B.C. teachers discuss class sizes, wages, and strike at AGM

More than 600 B.C. teachers from across the province are spending part of their spring break in downtown Vancouver, discussing labour, technology, contracts — and the possibility of going on strike.

BCTF returns to negotiations with the province over wages, class size and class compositionin in April

The union representing B.C.'s 41,000 teachers is holding its annual general meeting in Vancouver, and everything is up for discussion 2:25

More than 600 B.C. teachers from across the province are spending part of their spring break in downtown Vancouver, discussing labour, technology, contracts — and the possibility of going on strike.

In his opening speech at the B.C. Teachers' Federation annual general meeting Saturday, president Jim Iker reiterated the union's commitment to fight for smaller class sizes and more specialist teachers.

The union is also seeking better wages for B.C. teachers, who it says are underpaid compared to those in other provinces.

BCTF president Jim Iker joined 600 members in Vancouver for the union's annual general meeting this weekend. (CBC)

Last week, 89 per cent of 29,000 BCTF union members voted in favour of job action. Iker did not say over the weekend if and when any action might begin.

"We never take the issue of asking for a strike vote or the issue of job action lightly," he told CBC News. "It's a decision that we made after being at the bargaining table for over a year."

 B.C. teachers have been without a contract since June 2013.

'More managing than teaching'

A number of the teachers who spoke with CBC News on the weekend said their main concerns revolved around their classrooms and the quality of education that students are getting.

Elementary school teacher Heidi Ravenel says her students don't get what they deserve, which is smaller classes and more teaching resources. (CBC)

Heidi Ravenel, and elementary school teacher in Vancouver, said her school could benefit from smaller class sizes and more one-on-one specialists.

"It's abundantly clear to me that my students don't get what they deserve and what they truly need. I teach three kindergarten classes in Strathcona. Each of them is full to the max." she told CBC News.

"I've regularly have classes where I've got at least one or more students that are several years behind grade level in reading, math or something really essential. When I'm teaching a whole class of children I cannot meet that child's needs of what they need to catch up," Ravenel said.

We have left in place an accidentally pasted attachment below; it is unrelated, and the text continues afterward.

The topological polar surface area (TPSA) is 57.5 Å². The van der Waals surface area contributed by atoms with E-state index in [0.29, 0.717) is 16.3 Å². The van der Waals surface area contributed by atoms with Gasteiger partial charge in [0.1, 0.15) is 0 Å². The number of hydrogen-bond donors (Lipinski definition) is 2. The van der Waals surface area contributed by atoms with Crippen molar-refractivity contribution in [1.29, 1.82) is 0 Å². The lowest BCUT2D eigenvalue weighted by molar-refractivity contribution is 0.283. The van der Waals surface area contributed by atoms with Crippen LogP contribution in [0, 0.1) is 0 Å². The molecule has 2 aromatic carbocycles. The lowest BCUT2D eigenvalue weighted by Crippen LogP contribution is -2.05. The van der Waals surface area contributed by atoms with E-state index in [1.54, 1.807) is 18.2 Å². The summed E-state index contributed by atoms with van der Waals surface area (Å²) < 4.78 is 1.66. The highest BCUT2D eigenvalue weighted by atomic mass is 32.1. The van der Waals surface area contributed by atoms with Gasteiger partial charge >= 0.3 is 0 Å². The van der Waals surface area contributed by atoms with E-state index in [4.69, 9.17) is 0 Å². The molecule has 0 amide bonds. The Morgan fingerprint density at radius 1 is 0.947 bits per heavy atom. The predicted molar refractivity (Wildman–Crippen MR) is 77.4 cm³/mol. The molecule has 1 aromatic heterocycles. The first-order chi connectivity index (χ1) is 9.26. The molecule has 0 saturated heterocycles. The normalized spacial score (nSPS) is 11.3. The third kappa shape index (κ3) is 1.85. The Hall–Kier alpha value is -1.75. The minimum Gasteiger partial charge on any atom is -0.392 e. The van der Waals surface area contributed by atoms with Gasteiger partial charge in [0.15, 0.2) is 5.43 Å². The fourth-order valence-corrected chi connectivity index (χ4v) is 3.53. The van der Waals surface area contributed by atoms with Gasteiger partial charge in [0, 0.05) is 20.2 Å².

Chloe McKnight, a Vancouver teacher, says she feels more like a manager than a teacher when there are too many students in her classroom. (CBC)

Chloe McKnight, a teacher at Florence Nightingale Elementary in Vancouver would also like to see class sizes re-thought.

"It's more managing than teaching and if we had smaller classes, we could teach more," she said.

Both teachers work for the Vancouver School Board, which is one of the employers represented by the province in the ongoing negotiations.

Vancouver School Board Chair Patti Bacchus said her organization has been under constant pressure to reduce and balance its budget, and she knows that teachers are struggling with the results.

Vancouver School Board Chair Patti Bacchus said parents are for the most part supportive of teachers, and want to see their working conditions improve. (CBC)

"I hear constantly that working conditions in classrooms have become more and more stressful," she said.

"[Teachers'] working conditions are students' learning conditions. Parents get that and by and large our parents have been very supportive. Where the gap seems to be is provincial policy," Bacchus said.

The province and the B.C. Teachers' Federation will be back at the bargaining table in April.

With files from the CBC's Bal Brach and The Canadian Press

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